When cells age and stop dividing, how much do they contribute to whole-body aging? Brown University research strengthens the case for a strong connection by providing evidence that non-dividing or “replicatively senescent” cells can be found in large numbers in old animals. The research, led by John Sedivy, is the first to quantify the presence of these cells in any species. Results are published by Science.
Markers for replicative senescence - The presence of biomarkers, or biological “red flags,” for old, non-dividing cells in baboons increases dramatically with age. This finding, from the lab of Brown biologist John Sedivy, bolsters the theory that replicative aging on a cellular level contributes to aging in whole organisms – including humans.
Brown University biologists have uncovered intriguing evidence to support the theory that old cells help make old bodies. In a study of baboons, scientists showed that as these animals age, the number of aging cells in their skin significantly increases.
Over time, cells lose their ability to divide, a state known as replicative senescence. The new research, published in an advanced online edition of Science, is the first to quantify the presence of replicatively senescent cells in any species.
Wendy Lawton | EurekAlert!
Research team creates new possibilities for medicine and materials sciences
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On the way to an intelligent laboratory, physicists from Innsbruck and Vienna present an artificial agent that autonomously designs quantum experiments. In initial experiments, the system has independently (re)discovered experimental techniques that are nowadays standard in modern quantum optical laboratories. This shows how machines could play a more creative role in research in the future.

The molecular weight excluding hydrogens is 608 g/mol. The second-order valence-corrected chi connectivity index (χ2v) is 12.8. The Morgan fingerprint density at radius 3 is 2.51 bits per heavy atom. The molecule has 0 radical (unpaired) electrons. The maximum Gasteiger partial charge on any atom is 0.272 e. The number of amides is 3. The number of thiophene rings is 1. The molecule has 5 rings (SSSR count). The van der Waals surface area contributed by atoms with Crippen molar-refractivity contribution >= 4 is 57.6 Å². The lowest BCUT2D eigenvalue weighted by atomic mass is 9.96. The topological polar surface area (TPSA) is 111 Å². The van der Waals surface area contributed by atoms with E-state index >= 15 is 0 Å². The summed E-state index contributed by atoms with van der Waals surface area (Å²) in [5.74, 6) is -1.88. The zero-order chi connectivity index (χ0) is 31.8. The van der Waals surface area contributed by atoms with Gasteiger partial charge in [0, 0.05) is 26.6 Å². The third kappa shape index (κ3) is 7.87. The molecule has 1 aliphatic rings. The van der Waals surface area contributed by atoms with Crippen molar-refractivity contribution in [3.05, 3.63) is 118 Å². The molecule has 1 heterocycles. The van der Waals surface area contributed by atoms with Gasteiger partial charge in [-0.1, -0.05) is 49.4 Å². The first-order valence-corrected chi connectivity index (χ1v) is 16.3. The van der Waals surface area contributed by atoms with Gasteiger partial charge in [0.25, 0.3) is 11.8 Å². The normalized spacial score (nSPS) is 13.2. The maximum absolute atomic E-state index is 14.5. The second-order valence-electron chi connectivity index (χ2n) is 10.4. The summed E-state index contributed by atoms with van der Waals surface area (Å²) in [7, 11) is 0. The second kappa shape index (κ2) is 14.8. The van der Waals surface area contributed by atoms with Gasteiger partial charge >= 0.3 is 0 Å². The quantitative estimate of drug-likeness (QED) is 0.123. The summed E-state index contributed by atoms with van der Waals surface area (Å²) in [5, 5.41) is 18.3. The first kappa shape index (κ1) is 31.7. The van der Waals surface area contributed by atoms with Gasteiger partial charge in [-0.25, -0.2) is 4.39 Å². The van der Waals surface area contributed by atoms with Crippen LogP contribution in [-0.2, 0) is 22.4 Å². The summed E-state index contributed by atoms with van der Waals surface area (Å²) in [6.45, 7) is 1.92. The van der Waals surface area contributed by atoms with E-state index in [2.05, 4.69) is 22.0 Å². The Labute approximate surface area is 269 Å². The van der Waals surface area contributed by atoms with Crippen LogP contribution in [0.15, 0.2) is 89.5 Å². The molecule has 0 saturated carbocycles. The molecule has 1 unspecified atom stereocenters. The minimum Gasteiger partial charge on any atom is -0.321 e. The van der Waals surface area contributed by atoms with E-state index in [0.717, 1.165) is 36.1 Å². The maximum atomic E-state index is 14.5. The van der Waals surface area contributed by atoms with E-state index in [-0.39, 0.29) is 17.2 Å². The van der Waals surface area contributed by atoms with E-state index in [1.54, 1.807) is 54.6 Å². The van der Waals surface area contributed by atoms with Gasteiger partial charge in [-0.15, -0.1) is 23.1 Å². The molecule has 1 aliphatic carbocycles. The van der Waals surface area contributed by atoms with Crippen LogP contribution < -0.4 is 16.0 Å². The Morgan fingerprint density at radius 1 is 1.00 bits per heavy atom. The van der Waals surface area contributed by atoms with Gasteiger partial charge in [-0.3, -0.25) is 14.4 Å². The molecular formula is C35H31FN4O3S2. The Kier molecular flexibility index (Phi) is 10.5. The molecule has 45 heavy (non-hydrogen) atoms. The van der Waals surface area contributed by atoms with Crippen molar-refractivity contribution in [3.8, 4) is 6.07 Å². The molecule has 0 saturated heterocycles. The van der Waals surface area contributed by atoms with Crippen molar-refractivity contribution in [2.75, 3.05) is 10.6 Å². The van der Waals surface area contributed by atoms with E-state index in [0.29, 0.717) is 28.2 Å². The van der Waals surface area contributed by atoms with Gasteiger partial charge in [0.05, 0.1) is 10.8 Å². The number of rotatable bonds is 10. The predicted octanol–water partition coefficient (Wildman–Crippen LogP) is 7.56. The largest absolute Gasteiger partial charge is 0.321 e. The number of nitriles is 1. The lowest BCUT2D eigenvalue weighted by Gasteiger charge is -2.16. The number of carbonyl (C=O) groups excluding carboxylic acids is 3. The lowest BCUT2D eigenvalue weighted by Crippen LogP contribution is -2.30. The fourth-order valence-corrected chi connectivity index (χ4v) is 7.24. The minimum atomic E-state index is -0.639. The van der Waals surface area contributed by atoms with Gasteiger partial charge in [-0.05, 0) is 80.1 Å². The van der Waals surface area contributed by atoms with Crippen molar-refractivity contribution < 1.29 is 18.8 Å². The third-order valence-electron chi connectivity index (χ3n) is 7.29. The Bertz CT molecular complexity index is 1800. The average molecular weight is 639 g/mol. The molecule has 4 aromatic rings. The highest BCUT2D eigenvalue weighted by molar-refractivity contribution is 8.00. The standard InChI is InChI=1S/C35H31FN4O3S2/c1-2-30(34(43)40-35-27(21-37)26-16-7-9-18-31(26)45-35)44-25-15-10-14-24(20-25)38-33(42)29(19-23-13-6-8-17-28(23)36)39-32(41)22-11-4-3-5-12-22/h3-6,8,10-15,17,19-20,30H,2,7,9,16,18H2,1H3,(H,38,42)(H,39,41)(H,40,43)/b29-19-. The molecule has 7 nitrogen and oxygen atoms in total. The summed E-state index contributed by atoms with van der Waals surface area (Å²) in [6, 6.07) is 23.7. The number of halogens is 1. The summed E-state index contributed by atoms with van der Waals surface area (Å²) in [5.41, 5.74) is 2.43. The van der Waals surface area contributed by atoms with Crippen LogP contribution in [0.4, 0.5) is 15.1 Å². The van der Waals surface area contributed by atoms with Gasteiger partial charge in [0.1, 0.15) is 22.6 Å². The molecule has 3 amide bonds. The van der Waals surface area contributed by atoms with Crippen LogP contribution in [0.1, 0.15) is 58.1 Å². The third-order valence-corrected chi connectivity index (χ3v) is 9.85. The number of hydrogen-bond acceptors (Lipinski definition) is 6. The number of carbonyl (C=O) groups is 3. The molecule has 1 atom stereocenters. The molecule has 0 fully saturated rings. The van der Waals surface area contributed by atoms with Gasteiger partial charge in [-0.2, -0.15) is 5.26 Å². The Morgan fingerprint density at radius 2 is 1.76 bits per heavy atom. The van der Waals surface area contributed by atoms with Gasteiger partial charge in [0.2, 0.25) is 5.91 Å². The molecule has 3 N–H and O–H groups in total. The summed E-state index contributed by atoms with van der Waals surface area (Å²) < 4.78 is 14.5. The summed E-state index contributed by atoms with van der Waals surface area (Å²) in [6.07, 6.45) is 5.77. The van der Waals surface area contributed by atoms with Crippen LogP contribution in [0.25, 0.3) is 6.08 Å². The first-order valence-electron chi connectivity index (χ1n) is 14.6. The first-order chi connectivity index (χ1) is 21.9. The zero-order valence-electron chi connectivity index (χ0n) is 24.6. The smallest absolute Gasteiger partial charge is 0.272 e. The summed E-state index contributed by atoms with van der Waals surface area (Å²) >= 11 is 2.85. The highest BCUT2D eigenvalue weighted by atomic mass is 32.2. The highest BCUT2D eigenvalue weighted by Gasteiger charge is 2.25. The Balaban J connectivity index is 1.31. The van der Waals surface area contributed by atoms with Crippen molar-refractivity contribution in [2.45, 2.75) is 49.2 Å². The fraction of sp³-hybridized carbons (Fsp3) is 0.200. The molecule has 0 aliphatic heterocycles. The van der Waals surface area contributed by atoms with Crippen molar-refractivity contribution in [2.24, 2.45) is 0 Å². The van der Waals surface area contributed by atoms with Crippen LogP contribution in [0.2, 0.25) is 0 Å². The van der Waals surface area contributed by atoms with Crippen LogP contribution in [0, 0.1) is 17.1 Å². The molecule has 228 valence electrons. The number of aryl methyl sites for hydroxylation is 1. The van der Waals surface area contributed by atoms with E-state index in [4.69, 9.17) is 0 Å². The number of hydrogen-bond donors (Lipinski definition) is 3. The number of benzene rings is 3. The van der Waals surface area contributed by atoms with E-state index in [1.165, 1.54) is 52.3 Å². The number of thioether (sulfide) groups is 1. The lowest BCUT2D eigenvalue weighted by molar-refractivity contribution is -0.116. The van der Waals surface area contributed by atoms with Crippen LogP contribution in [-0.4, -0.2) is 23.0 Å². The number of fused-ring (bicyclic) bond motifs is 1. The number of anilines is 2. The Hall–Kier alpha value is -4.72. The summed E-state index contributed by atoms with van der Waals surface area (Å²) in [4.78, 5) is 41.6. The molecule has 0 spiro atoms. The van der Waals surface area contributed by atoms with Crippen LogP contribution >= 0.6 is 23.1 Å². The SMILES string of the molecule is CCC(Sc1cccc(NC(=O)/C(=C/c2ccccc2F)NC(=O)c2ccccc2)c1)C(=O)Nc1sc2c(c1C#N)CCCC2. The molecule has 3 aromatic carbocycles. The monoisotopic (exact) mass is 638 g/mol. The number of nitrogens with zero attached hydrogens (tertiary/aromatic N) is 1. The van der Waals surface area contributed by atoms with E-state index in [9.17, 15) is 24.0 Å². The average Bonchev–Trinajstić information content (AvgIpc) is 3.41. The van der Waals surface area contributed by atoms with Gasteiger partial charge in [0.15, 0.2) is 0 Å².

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For the first time, scientists have precisely measured the effective electrical charge of a single molecule in solution. This fundamental insight of an SNSF Professor could also pave the way for future medical diagnostics.
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At the JEC World Composite Show in Paris in March 2018, the Fraunhofer Institute for Laser Technology ILT will be focusing on the latest trends and innovations in laser machining of composites. Among other things, researchers at the booth shared with the Aachen Center for Integrative Lightweight Production (AZL) will demonstrate how lasers can be used for joining, structuring, cutting and drilling composite materials.
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Scientists at Tokyo Institute of Technology (Tokyo Tech) and Tohoku University have developed high-quality GFO epitaxial films and systematically investigated their ferroelectric and ferromagnetic properties. They also demonstrated the room-temperature magnetocapacitance effects of these GFO thin films.
Multiferroic materials show magnetically driven ferroelectricity. They are attracting increasing attention because of their fascinating properties such as...
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